Aedes , Distribuição Animal , Insetos Vetores , Controle de Mosquitos/normas , Aedes/classificação , Animais , Cidades , Monitoramento Ambiental/normas , Região do Mediterrâneo , Espanha
11.
Rev. esp. salud pública ; 88(5): 555-567, sept.-oct. 2014. ilus
Artigo em Espanhol | IBECS | ID: ibc-124320

RESUMO

El dengue se ha convertido en un importante problema de salud pública mundial. Ae. albopictus, vector competente para su transmisión, se detectó por primera vez en Cataluña en 2004. Desde entonces se ha establecido por la costa Mediterránea. El objetivo del artículo es describir el riesgo de importación y posible transmisión del dengue en España, revisando cualitativamente los factores que podrían influir en su emergencia en nuestro país, así como las implicaciones que tendría a nivel de salud pública. Aunque el virus no circula actualmente en España, constantemente llegan personas infectadas procedentes de países endémicos. La transmisión de esta enfermedad podría ocurrir en la costa mediterránea. Sería más probable en los meses más cálidos por los hábitos socioculturales y las mayor presencia del vector.Aunque la mayoría de la población es susceptible, el impacto en la salud de la población sería bajo dadas las características de la enfermedad. La estrategia fundamental de salud pública para reducir el riesgo de importación y posible transmisión del dengue debe enfocarse a la prevención primaria para evitar la interacción del virus, el vector y los seres humanos. Estos tres componentes deben abordarse dentro de un plan de acción integral y multisectorial, intensificando algunas actividades en las zonas de mayor riesgo. La coordinación desde salud pública de todos los sectores implicados es imprescindible para el correcto funcionamiento de este plan integral de respuesta ante enfermedades transmitidas por vectores (AU)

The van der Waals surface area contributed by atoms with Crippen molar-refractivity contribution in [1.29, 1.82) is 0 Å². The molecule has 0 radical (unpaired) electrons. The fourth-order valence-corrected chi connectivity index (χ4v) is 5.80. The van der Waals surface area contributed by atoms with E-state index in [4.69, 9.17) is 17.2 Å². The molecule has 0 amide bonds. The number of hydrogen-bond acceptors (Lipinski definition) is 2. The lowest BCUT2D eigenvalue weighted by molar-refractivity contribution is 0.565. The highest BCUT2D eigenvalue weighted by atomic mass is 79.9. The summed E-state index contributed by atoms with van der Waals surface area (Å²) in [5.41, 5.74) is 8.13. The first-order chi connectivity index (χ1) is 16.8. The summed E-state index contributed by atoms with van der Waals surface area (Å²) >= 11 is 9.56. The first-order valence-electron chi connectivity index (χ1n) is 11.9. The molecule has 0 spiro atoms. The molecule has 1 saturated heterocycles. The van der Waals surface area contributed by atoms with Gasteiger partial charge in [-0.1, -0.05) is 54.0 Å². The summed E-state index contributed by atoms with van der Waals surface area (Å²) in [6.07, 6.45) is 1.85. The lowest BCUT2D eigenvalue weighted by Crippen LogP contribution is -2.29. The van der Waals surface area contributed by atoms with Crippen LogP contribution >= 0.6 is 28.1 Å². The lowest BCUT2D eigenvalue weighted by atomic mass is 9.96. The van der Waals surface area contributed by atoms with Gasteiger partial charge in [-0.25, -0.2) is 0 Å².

Dengue has become a major public health problem worldwide. Ae. albopictus, vector responsible for transmission, was first detected in Catalonia in 2004. Since then, it has established along Mediterranean coast. The aim of this paper is to describe the risk of importation and possible autochthonous transmission of dengue virus in Spain, qualitatively reviewing factors that could influence the emergence of dengue in our country, and the implications for public health. No autochthonous transmission has occurred in our country to date, but infected travelers coming from endemic countries are arriving to Spain constantly. The transmission of this disease could occur on the Mediterranean coast. Transmission would be more likely in the warmer months due to cultural habits and higher vector densities. While most of the population would be susceptible, given the characteristics of the disease, the impact on health’s population would be low. The main public health strategy to reduce the risk of importation and possible dengue transmission should focus on primary prevention, to prevent interaction of the virus, vector and human. These three components must be addressed in a comprehensive and multisectoral plan of action, intensifying some activities in the areas of greatest risk. Coordination of public health from all sectors involved is essential for the proper functioning of this integrated response plan for vector-borne diseases (AU)


Assuntos
Humanos , Dengue/transmissão , Controle de Doenças Transmissíveis/métodos , Vírus da Dengue/patogenicidade , Dengue/epidemiologia , Fatores de Risco , Risco Ajustado , Vetores de Doenças , Espanha , Controle Sanitário de Viajantes , Prevenção Primária/organização & administração , Doenças Negligenciadas/epidemiologia
12.
Mem. Inst. Oswaldo Cruz ; 109(6): 782-786, 09/09/2014. graf
Artigo em Inglês | LILACS | ID: lil-723995

RESUMO